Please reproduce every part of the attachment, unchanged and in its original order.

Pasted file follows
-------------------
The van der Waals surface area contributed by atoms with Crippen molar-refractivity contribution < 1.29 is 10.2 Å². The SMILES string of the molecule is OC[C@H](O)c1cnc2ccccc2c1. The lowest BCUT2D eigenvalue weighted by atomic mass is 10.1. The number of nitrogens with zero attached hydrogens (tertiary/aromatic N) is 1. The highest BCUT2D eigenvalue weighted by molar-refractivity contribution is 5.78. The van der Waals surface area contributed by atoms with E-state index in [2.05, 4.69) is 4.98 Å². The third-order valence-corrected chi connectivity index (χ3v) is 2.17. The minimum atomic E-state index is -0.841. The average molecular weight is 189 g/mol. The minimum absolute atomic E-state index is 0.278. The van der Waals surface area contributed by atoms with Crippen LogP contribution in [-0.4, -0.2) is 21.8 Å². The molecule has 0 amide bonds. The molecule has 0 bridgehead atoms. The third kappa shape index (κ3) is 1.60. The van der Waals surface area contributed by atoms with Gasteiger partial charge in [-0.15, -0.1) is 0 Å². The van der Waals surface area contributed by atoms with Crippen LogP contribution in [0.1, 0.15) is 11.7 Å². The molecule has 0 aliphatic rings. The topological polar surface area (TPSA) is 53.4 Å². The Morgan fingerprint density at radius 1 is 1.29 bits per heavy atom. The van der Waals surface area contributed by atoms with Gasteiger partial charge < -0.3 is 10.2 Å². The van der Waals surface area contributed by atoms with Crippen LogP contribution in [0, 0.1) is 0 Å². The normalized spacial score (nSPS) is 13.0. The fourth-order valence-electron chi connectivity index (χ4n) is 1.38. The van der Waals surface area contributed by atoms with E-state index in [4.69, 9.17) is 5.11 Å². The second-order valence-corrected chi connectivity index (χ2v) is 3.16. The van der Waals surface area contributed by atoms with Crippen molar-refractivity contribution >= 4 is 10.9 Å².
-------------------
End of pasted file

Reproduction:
The van der Waals surface area contributed by atoms with Crippen molar-refractivity contribution < 1.29 is 10.2 Å². The SMILES string of the molecule is OC[C@H](O)c1cnc2ccccc2c1. The lowest BCUT2D eigenvalue weighted by atomic mass is 10.1. The number of nitrogens with zero attached hydrogens (tertiary/aromatic N) is 1. The highest BCUT2D eigenvalue weighted by molar-refractivity contribution is 5.78. The van der Waals surface area contributed by atoms with E-state index in [2.05, 4.69) is 4.98 Å². The third-order valence-corrected chi connectivity index (χ3v) is 2.17. The minimum atomic E-state index is -0.841. The average molecular weight is 189 g/mol. The minimum absolute atomic E-state index is 0.278. The van der Waals surface area contributed by atoms with Crippen LogP contribution in [-0.4, -0.2) is 21.8 Å². The molecule has 0 amide bonds. The molecule has 0 bridgehead atoms. The third kappa shape index (κ3) is 1.60. The van der Waals surface area contributed by atoms with Gasteiger partial charge in [-0.15, -0.1) is 0 Å². The van der Waals surface area contributed by atoms with Crippen LogP contribution in [0.1, 0.15) is 11.7 Å². The molecule has 0 aliphatic rings. The topological polar surface area (TPSA) is 53.4 Å². The Morgan fingerprint density at radius 1 is 1.29 bits per heavy atom. The van der Waals surface area contributed by atoms with Gasteiger partial charge < -0.3 is 10.2 Å². The van der Waals surface area contributed by atoms with Crippen LogP contribution in [0, 0.1) is 0 Å². The normalized spacial score (nSPS) is 13.0. The fourth-order valence-electron chi connectivity index (χ4n) is 1.38. The van der Waals surface area contributed by atoms with E-state index in [4.69, 9.17) is 5.11 Å². The second-order valence-corrected chi connectivity index (χ2v) is 3.16. The van der Waals surface area contributed by atoms with Crippen molar-refractivity contribution >= 4 is 10.9 Å².